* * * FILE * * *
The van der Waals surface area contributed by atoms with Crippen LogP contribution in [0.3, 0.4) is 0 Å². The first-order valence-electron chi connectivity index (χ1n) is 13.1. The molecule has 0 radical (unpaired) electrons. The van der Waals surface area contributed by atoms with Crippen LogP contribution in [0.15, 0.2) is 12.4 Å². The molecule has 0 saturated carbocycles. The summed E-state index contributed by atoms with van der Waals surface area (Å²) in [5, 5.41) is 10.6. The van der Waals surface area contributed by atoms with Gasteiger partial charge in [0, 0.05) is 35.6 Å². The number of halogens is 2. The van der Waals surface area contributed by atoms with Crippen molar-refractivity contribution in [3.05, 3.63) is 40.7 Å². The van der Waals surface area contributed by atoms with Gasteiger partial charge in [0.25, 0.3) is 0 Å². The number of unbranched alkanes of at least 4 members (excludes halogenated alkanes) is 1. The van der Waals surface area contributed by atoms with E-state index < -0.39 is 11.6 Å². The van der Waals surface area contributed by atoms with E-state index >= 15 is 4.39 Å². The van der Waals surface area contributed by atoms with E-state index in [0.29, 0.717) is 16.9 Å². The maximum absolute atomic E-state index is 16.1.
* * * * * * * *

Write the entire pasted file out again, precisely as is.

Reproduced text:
The van der Waals surface area contributed by atoms with Crippen LogP contribution in [0.3, 0.4) is 0 Å². The first-order valence-electron chi connectivity index (χ1n) is 13.1. The molecule has 0 radical (unpaired) electrons. The van der Waals surface area contributed by atoms with Crippen LogP contribution in [0.15, 0.2) is 12.4 Å². The molecule has 0 saturated carbocycles. The summed E-state index contributed by atoms with van der Waals surface area (Å²) in [5, 5.41) is 10.6. The van der Waals surface area contributed by atoms with Gasteiger partial charge in [0, 0.05) is 35.6 Å². The number of halogens is 2. The van der Waals surface area contributed by atoms with Crippen molar-refractivity contribution in [3.05, 3.63) is 40.7 Å². The van der Waals surface area contributed by atoms with Gasteiger partial charge in [0.25, 0.3) is 0 Å². The number of unbranched alkanes of at least 4 members (excludes halogenated alkanes) is 1. The van der Waals surface area contributed by atoms with E-state index < -0.39 is 11.6 Å². The van der Waals surface area contributed by atoms with E-state index >= 15 is 4.39 Å². The van der Waals surface area contributed by atoms with E-state index in [0.29, 0.717) is 16.9 Å². The maximum absolute atomic E-state index is 16.1.